In a survey of over 3,000 young people in 100 countries, most identify themselves as members of a “global community,” concerned about the problems of the planet.[i] Youth today are the first global generation, the first to experience a new world different from what their parents knew growing up.[ii] Most of the 25,000 youth surveyed in 2010 express satisfaction with “the age in which I live,” especially the Indians. These young people, ages 16 to 29, have a “new consciousness” brought about by globalization’s electronic communication that creates a “global flow of emotions.” When analyzing what shapes their identity, youth reported that their global humanity (81%) is more influential than their nationality (70%), ethnic group (53%), or their religion (43%). Their personal education and profession are most important in shaping identity, especially in emerging countries. In most countries, a majority of youth believe that what happens in the world has an impact on their lives, with the exception of young people in Finland, Romania, Morocco, Israel, and India. Another sign of their international outlook, youth are more likely to trust the UN and other international organizations than their elders. The editor of the study predicts youth’s global consciousness will replace class and national consciousness, perhaps leading to a Western-influenced humanist “cosmopolicy.”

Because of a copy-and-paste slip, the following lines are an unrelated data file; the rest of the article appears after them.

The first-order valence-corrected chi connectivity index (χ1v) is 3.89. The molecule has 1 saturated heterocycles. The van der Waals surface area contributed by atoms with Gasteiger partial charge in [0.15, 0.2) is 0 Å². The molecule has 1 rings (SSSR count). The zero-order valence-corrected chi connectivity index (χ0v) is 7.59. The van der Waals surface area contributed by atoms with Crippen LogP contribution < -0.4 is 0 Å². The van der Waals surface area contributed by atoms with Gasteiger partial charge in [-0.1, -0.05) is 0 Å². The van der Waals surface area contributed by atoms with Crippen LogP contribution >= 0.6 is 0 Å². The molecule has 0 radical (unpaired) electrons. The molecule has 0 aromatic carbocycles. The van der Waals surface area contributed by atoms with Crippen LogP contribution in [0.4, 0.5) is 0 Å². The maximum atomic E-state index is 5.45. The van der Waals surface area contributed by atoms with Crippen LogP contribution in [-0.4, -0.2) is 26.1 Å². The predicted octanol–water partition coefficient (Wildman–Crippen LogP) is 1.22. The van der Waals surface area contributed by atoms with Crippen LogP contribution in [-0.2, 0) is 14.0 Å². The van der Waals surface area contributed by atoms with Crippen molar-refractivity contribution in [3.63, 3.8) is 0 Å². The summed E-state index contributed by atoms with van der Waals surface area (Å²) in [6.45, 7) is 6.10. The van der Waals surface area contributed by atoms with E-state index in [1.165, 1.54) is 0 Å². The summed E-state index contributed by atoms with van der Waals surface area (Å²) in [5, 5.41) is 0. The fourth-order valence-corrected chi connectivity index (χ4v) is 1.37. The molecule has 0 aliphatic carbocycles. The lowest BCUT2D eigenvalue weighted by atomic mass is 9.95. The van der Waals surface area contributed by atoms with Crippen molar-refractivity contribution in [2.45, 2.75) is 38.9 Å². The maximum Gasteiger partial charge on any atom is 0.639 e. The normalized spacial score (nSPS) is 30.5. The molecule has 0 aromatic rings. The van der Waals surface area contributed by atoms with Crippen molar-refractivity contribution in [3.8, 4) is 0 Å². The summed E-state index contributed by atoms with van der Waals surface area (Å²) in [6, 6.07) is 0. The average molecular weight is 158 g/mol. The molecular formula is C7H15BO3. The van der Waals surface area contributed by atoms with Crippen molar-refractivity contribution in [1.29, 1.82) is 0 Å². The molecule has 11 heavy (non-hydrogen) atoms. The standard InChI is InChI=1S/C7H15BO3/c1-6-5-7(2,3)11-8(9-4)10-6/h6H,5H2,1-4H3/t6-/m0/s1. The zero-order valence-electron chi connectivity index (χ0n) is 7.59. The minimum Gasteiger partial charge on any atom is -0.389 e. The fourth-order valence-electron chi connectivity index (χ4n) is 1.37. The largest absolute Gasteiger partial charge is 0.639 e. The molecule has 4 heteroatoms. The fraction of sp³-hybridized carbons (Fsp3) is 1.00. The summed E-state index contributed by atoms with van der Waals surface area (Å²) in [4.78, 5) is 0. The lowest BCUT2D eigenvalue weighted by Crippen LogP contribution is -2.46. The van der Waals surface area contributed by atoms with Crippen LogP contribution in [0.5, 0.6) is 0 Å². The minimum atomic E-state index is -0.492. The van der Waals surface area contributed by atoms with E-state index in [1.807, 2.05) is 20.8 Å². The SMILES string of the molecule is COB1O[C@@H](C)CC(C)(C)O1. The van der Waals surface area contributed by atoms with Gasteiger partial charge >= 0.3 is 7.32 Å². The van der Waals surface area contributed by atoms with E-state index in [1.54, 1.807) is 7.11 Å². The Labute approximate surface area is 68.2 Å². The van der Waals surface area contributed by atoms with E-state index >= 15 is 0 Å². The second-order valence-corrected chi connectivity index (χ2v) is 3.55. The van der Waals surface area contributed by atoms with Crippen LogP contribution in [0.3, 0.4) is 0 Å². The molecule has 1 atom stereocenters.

[ii] This paragraph is drawn from Dominique Reynié, ed., “World Youths,” Foundation Pour L’Innovation Politique,” 2011. Electronic survey in 2010 by TNS Opinion of 25,000 youth born between 1981 and 1994 in 25 countries, plus 7,714 respondents aged 30 to 50, pp. 13, 16, 72.